5 Questions for Paul Mison

One of the key goals for this blog when we launched it 9 months ago was to be a channel for the voice of the Flickr development community. Most importantly all the amazing developers building on our APIs. Which is by way of introducing our third developer interview here at code.flickr, our first was with Neil Berkman of Photopholow, while our 2nd, and first in the 5 questions format was with Jim Bumgardner a few weeks ago.

We’ll be posting an interview from GustavoG (as tapped by Jim) soon, but in the mean time I want to post an interview from Paul Mison aka blech. Paul is an active participant in the Flickr API group, and I’ve personally been using and loving his new project SnapTrip. And he likes rainbows, which makes him good by us.

A Trip Underground

1. What are you currently building that integrates with Flickr, or a
past favorite that you think is cool, neat, popular and worth telling
folks about? Or both.

Paul: My current main project is snaptrip, which works with Dopplr, a website for sharing personal travel information, as well as with Flickr. It helps you to find photos associated with a trip listed in Dopplr, to label them so that Dopplr can find them easily later on, and also lets you geotag them (if you haven’t already). I’ve also written a Greasemonkey user script so that you can see when other people’s photos were taken during a Dopplr trip.

Flickr photos in snaptrip

In the past I’ve mainly written command line tools; I used a script to migrate images out of my previous home-brewed image hosting to Flickr, and I have another that applies machine tags for EXIF properties (since tags make it easy to find photos; here’s all my photos with a focal length of 50mm). My great lost project was a web application called groupr that would let you see all the photos in groups you’re a member of, but unfortunately the platform I built it on was withdrawn, and I should rebuild it elsewhere (possibly on Google’s App Engine, like snaptrip; possibly not).

2. What are the best tricks or tips you’ve learned working with the
Flickr API?

Paul: The API Explorer is wonderfully useful, and it should be everyone’s first port of call when developing an application. Beyond that, I’d advise picking an API framework that does the tricky things (notably, user authentication – I’ve handcoded it myself, and it can be fiddly), but otherwise gets out of your way.

snaptrip uses Beej’s Python Flickr API, and I’ve previously used flickraw (for Ruby) and Flickr::API (for Perl). All three are nice and minimal, so that when new API methods are added, you don’t have to update your library. flickraw uses JSON internally, too, which is very nice if (like me) you lean towards dynamic, rather than static, languages.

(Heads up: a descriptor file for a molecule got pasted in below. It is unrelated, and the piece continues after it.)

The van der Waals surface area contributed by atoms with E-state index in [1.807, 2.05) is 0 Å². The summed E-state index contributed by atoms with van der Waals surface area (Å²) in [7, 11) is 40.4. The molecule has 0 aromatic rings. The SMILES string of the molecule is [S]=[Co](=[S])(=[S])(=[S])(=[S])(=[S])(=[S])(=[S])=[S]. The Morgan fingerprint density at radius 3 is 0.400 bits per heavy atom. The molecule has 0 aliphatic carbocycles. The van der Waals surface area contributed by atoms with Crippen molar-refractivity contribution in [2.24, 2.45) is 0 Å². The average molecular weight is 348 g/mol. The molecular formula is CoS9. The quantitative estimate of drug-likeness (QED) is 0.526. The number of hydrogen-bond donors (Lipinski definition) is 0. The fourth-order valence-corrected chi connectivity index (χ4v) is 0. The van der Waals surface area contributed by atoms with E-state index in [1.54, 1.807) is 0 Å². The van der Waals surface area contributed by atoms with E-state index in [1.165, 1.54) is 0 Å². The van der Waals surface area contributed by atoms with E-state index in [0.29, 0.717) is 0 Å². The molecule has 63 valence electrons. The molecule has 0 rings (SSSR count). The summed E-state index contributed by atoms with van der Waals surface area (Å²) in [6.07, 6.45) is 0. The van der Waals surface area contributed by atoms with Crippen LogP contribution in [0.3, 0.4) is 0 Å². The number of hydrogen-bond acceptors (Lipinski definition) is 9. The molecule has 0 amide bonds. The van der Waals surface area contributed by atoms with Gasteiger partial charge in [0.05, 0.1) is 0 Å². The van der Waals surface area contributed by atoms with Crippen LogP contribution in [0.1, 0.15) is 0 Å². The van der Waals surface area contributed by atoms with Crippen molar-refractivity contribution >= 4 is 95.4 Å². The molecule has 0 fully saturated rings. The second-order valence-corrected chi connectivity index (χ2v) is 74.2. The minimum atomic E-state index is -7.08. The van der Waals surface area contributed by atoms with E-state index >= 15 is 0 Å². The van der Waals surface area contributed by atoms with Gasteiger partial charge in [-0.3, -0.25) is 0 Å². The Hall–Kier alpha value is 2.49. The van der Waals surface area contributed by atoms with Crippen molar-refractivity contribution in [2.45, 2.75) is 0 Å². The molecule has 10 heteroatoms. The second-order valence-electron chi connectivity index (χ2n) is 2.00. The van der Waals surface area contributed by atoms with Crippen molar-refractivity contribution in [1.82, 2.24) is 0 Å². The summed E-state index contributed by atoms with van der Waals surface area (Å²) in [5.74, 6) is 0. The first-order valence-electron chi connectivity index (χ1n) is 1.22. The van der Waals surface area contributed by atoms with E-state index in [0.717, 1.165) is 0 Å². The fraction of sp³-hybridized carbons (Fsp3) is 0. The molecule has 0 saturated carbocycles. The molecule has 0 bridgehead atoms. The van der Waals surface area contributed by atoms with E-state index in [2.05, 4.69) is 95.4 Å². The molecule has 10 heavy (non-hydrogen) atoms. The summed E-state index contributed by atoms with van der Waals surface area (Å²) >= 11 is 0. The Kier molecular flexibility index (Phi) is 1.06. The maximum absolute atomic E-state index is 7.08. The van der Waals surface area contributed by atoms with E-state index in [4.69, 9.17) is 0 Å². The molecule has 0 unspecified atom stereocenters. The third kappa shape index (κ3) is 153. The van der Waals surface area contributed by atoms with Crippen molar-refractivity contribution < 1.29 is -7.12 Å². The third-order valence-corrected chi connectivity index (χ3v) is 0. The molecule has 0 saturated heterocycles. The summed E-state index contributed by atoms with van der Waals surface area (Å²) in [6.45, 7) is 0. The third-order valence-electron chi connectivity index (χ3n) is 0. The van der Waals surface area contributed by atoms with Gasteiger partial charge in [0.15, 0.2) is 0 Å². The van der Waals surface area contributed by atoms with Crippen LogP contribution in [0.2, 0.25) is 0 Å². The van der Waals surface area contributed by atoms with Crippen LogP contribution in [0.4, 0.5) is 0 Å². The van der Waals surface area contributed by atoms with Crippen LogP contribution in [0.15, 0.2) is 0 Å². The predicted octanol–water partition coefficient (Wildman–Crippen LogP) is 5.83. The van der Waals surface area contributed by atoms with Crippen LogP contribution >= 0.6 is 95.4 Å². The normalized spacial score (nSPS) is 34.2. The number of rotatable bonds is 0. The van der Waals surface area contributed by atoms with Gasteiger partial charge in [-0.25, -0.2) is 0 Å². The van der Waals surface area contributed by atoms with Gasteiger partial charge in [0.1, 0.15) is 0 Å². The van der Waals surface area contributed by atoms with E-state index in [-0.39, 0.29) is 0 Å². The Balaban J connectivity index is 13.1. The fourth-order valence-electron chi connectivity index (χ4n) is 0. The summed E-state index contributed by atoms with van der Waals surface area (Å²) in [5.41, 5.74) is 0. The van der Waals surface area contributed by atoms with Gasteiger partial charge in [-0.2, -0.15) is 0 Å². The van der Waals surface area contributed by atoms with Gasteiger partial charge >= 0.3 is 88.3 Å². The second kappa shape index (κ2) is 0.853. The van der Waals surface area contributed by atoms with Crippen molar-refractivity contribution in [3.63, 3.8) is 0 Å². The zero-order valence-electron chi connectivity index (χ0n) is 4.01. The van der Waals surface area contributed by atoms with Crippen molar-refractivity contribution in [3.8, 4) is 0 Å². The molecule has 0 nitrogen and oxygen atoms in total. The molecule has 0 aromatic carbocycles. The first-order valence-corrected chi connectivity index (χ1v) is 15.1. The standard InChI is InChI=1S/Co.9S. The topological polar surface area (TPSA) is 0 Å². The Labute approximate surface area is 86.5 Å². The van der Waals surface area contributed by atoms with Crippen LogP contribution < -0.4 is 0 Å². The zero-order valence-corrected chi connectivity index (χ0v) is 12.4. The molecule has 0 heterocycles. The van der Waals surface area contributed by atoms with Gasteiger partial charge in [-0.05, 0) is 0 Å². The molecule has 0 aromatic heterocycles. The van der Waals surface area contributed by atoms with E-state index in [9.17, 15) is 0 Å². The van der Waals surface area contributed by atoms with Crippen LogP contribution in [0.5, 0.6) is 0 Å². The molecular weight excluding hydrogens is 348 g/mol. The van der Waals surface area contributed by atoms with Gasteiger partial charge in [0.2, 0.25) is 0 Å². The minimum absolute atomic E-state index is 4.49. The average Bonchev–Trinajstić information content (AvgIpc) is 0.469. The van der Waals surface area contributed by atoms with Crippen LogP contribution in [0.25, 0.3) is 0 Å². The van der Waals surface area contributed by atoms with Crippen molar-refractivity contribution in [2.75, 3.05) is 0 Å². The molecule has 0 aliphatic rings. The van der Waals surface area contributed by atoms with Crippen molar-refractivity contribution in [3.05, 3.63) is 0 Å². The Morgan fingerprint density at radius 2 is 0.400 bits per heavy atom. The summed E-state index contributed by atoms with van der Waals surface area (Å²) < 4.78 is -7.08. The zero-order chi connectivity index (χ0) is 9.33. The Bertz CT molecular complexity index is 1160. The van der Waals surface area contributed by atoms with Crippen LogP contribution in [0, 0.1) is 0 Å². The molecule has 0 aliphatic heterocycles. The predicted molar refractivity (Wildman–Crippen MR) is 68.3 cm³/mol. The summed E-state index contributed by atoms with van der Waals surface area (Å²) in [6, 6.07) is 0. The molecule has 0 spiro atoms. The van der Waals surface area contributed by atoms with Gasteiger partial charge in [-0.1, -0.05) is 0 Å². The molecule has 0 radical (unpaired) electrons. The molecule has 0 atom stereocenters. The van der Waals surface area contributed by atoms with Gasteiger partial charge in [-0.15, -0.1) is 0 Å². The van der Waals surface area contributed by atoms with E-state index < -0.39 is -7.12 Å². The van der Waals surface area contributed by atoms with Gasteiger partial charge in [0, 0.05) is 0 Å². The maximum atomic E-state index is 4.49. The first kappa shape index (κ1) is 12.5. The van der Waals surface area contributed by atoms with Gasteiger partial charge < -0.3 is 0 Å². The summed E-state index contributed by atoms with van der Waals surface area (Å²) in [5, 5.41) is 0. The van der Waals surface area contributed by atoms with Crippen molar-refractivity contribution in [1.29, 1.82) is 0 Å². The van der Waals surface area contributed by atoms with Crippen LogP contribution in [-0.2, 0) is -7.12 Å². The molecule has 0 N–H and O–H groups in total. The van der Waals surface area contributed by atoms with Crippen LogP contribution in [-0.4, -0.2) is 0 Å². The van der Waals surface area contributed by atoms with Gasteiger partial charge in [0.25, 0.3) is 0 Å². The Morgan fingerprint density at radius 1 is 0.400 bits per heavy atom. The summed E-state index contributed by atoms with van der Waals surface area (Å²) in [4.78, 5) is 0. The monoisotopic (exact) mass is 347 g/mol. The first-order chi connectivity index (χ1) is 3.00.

For Greasemonkey scripts, this post from mortimer? about using API calls in GM scripts is great.

3. As a Flickr developer what would you like to see Flickr do more of
and why?

Paul: Well, a relatively minor request would be for JSON in the API Explorer. More seriously, there’s an entire class of methods I wish existed for groups. For example, the only way to track conversations at the moment is the group RSS feed, which isn’t segregated by thread. There’s no way to find out a group’s administrators or moderators. A final example is that the queue of photos awaiting approval isn’t exposed to the API. While I’m not sure I’d have used all of these in groupr, some of them would have been very handy.

Another small request would be for more extras, especially a few method-specific ones. In particular, I’d love to see ‘favedate’ on flickr.favorites.getPublicList.

4. What excites you about Flickr and hacking? What do you think you’ll
build next or would like someone else to build so you don’t have to?

Paul: For all that my answer to the last question was a demand for more methods, Flickr is exciting both because of the wealth of photography there, and the richness of the methods of getting at it. The geographical data, and access to it, that has emerged over the last year is really interesting, and I’d love to do something with it (and intend to, somehow, in snaptrip). However, for a complete new project, I’ve been poking for a year or so at making your Flickr favourites look a bit nicer, and maybe within another year I’ll actually have something out publicly. (I really need a simple job queue; anyone?)

5. Besides your own, what Flickr projects and hacks do you use on a
regular basis? Who should we interview next?

Paul: Well, as a Mac user, I’m a fan of Fraser Speirs Flickr Export for getting my images onto the site in the first place, and if I upgrade to an iPhone I look forward to playing more with Exposure. On the web, Dario Taraborelli’s Group Trackr is very nice, and I use fd’s Flickr Scout every now and again to see if anything’s hit Explore.

However, I think the most impressive recent project I’ve seen is a desktop app written using Adobe’s Air, called Destroy Flickr, by Jonnie Hallman. There were a lot of subtle UI techniques to hide the latency inherent in talking to a network service, so I think he’d be a great choice for an interview.

Kellan: Thanks Paul! And y’all be looking out for an interview with Jonnie and his oddly named project.

This entry was posted in Uncategorized and tagged , , , , , by Kellan Elliott-McCrea. Bookmark the permalink.

About Kellan Elliott-McCrea

Kay is a Community Manager for Flickr and passionate about extraordinary photography. As an editor on Flickr Blog he loves to showcase the beauty and diversity of Flickr in his posts. When he's not blogging or making Flickr more awesome (in front of and behind the scenes), you can find him taking pictures with his beloved Nikon and iPhone, listening to Hans Zimmer's music or playing board games. | On Flickr you can find him at https://flic.kr/quicksilver